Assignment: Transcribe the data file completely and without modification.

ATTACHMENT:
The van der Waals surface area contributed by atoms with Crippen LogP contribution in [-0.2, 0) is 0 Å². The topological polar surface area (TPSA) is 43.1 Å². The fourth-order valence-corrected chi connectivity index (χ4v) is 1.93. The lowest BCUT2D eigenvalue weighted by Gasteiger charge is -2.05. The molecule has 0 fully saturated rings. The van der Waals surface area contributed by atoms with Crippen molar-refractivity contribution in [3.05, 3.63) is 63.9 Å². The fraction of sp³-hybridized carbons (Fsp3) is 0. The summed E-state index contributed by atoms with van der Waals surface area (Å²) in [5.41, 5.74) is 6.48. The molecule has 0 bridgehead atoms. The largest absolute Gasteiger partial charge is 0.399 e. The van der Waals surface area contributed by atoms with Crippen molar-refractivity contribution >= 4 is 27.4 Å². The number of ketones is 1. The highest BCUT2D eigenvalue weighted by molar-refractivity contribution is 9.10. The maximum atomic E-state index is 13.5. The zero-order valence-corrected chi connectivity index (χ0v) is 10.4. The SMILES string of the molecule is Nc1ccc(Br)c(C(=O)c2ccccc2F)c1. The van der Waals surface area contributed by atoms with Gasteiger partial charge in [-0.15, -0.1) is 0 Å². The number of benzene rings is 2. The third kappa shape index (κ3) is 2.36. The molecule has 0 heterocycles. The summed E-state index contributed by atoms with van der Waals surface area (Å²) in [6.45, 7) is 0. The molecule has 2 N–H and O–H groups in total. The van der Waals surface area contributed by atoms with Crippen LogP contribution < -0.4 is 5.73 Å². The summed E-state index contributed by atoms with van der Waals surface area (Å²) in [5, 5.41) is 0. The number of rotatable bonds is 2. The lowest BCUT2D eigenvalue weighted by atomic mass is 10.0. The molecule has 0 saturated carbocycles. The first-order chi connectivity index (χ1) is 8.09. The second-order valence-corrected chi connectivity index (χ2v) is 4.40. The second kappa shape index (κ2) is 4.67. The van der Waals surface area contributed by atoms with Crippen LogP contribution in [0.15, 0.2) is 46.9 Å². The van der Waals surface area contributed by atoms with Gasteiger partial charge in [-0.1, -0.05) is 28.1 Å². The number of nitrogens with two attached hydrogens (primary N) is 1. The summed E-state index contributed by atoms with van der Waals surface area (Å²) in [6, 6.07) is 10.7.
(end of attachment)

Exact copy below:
The van der Waals surface area contributed by atoms with Crippen LogP contribution in [-0.2, 0) is 0 Å². The topological polar surface area (TPSA) is 43.1 Å². The fourth-order valence-corrected chi connectivity index (χ4v) is 1.93. The lowest BCUT2D eigenvalue weighted by Gasteiger charge is -2.05. The molecule has 0 fully saturated rings. The van der Waals surface area contributed by atoms with Crippen molar-refractivity contribution in [3.05, 3.63) is 63.9 Å². The fraction of sp³-hybridized carbons (Fsp3) is 0. The summed E-state index contributed by atoms with van der Waals surface area (Å²) in [5.41, 5.74) is 6.48. The molecule has 0 bridgehead atoms. The largest absolute Gasteiger partial charge is 0.399 e. The van der Waals surface area contributed by atoms with Crippen molar-refractivity contribution >= 4 is 27.4 Å². The number of ketones is 1. The highest BCUT2D eigenvalue weighted by molar-refractivity contribution is 9.10. The maximum atomic E-state index is 13.5. The zero-order valence-corrected chi connectivity index (χ0v) is 10.4. The SMILES string of the molecule is Nc1ccc(Br)c(C(=O)c2ccccc2F)c1. The van der Waals surface area contributed by atoms with Gasteiger partial charge in [-0.15, -0.1) is 0 Å². The number of benzene rings is 2. The third kappa shape index (κ3) is 2.36. The molecule has 0 heterocycles. The summed E-state index contributed by atoms with van der Waals surface area (Å²) in [6.45, 7) is 0. The molecule has 2 N–H and O–H groups in total. The van der Waals surface area contributed by atoms with Crippen LogP contribution < -0.4 is 5.73 Å². The summed E-state index contributed by atoms with van der Waals surface area (Å²) in [5, 5.41) is 0. The number of rotatable bonds is 2. The lowest BCUT2D eigenvalue weighted by atomic mass is 10.0. The molecule has 0 saturated carbocycles. The first-order chi connectivity index (χ1) is 8.09. The second-order valence-corrected chi connectivity index (χ2v) is 4.40. The second kappa shape index (κ2) is 4.67. The van der Waals surface area contributed by atoms with Crippen LogP contribution in [0.15, 0.2) is 46.9 Å². The van der Waals surface area contributed by atoms with Gasteiger partial charge in [-0.1, -0.05) is 28.1 Å². The number of nitrogens with two attached hydrogens (primary N) is 1. The summed E-state index contributed by atoms with van der Waals surface area (Å²) in [6, 6.07) is 10.7.